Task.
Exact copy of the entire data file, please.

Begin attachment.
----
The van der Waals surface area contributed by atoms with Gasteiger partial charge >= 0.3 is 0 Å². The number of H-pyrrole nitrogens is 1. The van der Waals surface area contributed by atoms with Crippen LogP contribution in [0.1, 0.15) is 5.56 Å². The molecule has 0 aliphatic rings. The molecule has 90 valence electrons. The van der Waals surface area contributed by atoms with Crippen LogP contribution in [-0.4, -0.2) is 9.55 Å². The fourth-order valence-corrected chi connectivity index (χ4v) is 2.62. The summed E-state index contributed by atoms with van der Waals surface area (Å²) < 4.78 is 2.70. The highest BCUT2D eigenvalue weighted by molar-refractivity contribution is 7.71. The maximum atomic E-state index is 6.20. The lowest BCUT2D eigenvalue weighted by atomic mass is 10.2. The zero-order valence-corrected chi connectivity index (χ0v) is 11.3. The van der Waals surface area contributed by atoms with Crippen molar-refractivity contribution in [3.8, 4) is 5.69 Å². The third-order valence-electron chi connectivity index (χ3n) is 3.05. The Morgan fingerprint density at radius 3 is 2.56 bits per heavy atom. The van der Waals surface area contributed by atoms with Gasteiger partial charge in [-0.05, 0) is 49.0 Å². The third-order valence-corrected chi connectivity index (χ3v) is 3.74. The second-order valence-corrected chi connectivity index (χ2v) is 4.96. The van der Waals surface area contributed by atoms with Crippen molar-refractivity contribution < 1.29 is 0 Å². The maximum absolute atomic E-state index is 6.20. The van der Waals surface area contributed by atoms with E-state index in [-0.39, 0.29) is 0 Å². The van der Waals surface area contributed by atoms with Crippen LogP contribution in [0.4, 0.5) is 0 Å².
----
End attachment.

The van der Waals surface area contributed by atoms with Gasteiger partial charge >= 0.3 is 0 Å². The number of H-pyrrole nitrogens is 1. The van der Waals surface area contributed by atoms with Crippen LogP contribution in [0.1, 0.15) is 5.56 Å². The molecule has 0 aliphatic rings. The molecule has 90 valence electrons. The van der Waals surface area contributed by atoms with Crippen LogP contribution in [-0.4, -0.2) is 9.55 Å². The fourth-order valence-corrected chi connectivity index (χ4v) is 2.62. The summed E-state index contributed by atoms with van der Waals surface area (Å²) < 4.78 is 2.70. The highest BCUT2D eigenvalue weighted by molar-refractivity contribution is 7.71. The maximum atomic E-state index is 6.20. The lowest BCUT2D eigenvalue weighted by atomic mass is 10.2. The zero-order valence-corrected chi connectivity index (χ0v) is 11.3. The van der Waals surface area contributed by atoms with Crippen molar-refractivity contribution in [3.8, 4) is 5.69 Å². The third-order valence-electron chi connectivity index (χ3n) is 3.05. The Morgan fingerprint density at radius 3 is 2.56 bits per heavy atom. The van der Waals surface area contributed by atoms with Gasteiger partial charge in [-0.05, 0) is 49.0 Å². The third-order valence-corrected chi connectivity index (χ3v) is 3.74. The second-order valence-corrected chi connectivity index (χ2v) is 4.96. The van der Waals surface area contributed by atoms with Crippen molar-refractivity contribution < 1.29 is 0 Å². The maximum absolute atomic E-state index is 6.20. The van der Waals surface area contributed by atoms with E-state index in [-0.39, 0.29) is 0 Å². The van der Waals surface area contributed by atoms with Crippen LogP contribution in [0.4, 0.5) is 0 Å².